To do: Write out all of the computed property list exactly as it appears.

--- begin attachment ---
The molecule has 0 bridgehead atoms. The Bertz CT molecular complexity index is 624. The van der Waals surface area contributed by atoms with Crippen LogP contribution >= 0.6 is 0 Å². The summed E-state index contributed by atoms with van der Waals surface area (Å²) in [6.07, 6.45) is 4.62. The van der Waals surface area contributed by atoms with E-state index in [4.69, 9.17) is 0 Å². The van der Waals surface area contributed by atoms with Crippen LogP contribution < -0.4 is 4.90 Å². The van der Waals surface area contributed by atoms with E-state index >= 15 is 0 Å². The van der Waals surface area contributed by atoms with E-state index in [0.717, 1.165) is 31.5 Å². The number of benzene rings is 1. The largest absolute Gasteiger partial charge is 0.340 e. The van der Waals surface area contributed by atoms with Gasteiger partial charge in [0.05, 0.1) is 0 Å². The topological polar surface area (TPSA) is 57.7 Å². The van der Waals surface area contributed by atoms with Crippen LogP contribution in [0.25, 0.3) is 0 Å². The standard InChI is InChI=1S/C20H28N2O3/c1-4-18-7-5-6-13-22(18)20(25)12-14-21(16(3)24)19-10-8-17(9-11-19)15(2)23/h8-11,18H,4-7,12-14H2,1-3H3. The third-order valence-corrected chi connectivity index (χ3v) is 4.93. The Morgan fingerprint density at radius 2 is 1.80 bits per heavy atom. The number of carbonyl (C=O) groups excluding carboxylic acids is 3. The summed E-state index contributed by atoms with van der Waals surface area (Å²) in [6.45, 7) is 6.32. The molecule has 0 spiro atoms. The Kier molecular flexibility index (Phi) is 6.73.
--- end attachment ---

The molecule has 0 bridgehead atoms. The Bertz CT molecular complexity index is 624. The van der Waals surface area contributed by atoms with Crippen LogP contribution >= 0.6 is 0 Å². The summed E-state index contributed by atoms with van der Waals surface area (Å²) in [6.07, 6.45) is 4.62. The van der Waals surface area contributed by atoms with E-state index in [4.69, 9.17) is 0 Å². The van der Waals surface area contributed by atoms with Crippen LogP contribution < -0.4 is 4.90 Å². The van der Waals surface area contributed by atoms with E-state index >= 15 is 0 Å². The van der Waals surface area contributed by atoms with E-state index in [0.717, 1.165) is 31.5 Å². The number of benzene rings is 1. The largest absolute Gasteiger partial charge is 0.340 e. The van der Waals surface area contributed by atoms with Gasteiger partial charge in [0.05, 0.1) is 0 Å². The topological polar surface area (TPSA) is 57.7 Å². The van der Waals surface area contributed by atoms with Crippen LogP contribution in [0.25, 0.3) is 0 Å². The standard InChI is InChI=1S/C20H28N2O3/c1-4-18-7-5-6-13-22(18)20(25)12-14-21(16(3)24)19-10-8-17(9-11-19)15(2)23/h8-11,18H,4-7,12-14H2,1-3H3. The third-order valence-corrected chi connectivity index (χ3v) is 4.93. The Morgan fingerprint density at radius 2 is 1.80 bits per heavy atom. The number of carbonyl (C=O) groups excluding carboxylic acids is 3. The summed E-state index contributed by atoms with van der Waals surface area (Å²) in [6.45, 7) is 6.32. The molecule has 0 spiro atoms. The Kier molecular flexibility index (Phi) is 6.73.